A much better solution, to my mind, is to return to Walton. For a given model M and a target system S1, M represents some other state of affairs S2 (a frictionless plane, a ring-shaped organism), where one “pretends” to compare S2 and S1. But this too has been seen as problematic:
Walton suggests paraphrasing comparative [‘transfictional’] statements such that they are seen as either pretend-comparisons or statements that are in fact about the text and/or the rules of generation, rather than statements about the apparent target of comparison. Neither option will do in the context of modeling, understood indirectly, since comparisons are meant to generate knowledge (rather than pretend-knowledge) about targets (and not about the rules of the game). (Levy 2015: 789)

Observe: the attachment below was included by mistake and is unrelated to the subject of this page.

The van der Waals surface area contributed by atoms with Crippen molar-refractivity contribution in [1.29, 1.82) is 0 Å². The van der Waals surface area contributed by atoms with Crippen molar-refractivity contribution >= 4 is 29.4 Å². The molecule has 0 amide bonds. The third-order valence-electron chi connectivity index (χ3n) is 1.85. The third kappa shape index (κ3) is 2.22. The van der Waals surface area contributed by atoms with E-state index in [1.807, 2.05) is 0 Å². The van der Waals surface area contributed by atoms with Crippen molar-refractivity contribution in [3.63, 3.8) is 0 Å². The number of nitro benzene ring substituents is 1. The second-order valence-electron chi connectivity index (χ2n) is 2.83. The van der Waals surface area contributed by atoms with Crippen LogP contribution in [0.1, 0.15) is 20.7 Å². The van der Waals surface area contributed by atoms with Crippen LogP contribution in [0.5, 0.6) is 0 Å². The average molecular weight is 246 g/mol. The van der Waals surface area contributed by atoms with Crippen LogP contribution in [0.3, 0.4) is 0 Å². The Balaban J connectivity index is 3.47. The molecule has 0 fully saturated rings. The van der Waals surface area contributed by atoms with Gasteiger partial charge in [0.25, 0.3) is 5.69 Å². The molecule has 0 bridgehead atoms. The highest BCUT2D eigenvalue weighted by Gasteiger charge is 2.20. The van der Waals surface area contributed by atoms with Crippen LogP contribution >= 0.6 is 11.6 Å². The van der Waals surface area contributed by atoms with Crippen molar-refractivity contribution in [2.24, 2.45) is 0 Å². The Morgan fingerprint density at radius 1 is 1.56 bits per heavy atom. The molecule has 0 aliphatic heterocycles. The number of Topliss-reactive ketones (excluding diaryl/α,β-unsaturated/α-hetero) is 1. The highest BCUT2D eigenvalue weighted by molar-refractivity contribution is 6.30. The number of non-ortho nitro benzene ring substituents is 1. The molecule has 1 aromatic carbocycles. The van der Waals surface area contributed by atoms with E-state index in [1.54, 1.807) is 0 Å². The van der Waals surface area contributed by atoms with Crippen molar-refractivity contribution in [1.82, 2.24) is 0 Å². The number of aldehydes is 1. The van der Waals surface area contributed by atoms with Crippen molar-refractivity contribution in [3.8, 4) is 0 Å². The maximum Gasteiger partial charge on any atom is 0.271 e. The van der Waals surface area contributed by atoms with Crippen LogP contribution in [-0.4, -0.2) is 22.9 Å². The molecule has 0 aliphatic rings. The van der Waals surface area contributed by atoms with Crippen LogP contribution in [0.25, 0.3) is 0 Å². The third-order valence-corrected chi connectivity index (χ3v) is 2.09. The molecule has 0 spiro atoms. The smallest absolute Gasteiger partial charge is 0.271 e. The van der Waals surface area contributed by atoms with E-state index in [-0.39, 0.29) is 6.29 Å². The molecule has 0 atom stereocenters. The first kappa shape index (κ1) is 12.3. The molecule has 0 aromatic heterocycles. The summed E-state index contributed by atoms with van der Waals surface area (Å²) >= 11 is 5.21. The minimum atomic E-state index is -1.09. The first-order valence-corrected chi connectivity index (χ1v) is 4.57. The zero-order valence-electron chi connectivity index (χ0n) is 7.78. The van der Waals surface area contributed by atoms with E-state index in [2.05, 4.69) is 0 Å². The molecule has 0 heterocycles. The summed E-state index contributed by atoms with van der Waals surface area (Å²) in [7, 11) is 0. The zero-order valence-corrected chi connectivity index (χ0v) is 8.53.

In response, let’s first distance ourselves from talk of ‘pretending to compare things’ and also ‘make-believe’, for this can imply that the practice isn’t serious. Let’s say instead that in such cases we ‘compare two things in imagination’. ‘Comparing two things in imagination’ can quite obviously lead to knowledge in a straightforward way. Consider: I imagine my sporty friend Kate competing in a triathlon, and then imagine my sofa-loving friend Margaret doing so, and I conclude that Kate would do better than Margaret. Or: I compare, in my mind, a memory of public-speaking with an imagining representing me public-speaking, in order to judge whether I would feel any better about it now. It’s important to remember here that in imagining generally, one might include as imaginative content, lots of things one also believes, because one believes them (Stock 2017: Section 6.5). Where the goal of the imaginative exercise is to produce knowledge, this is in fact certainly what one will do. One won’t draw one’s conclusions randomly. Counterfactual imagining is like this: imagining in the services of working out what would or could be true, were other things true. When one counterfactually imagines, one includes as imaginative content lots of things one believes are the case. Often one will non-coincidentally come up with a useful answer as a result.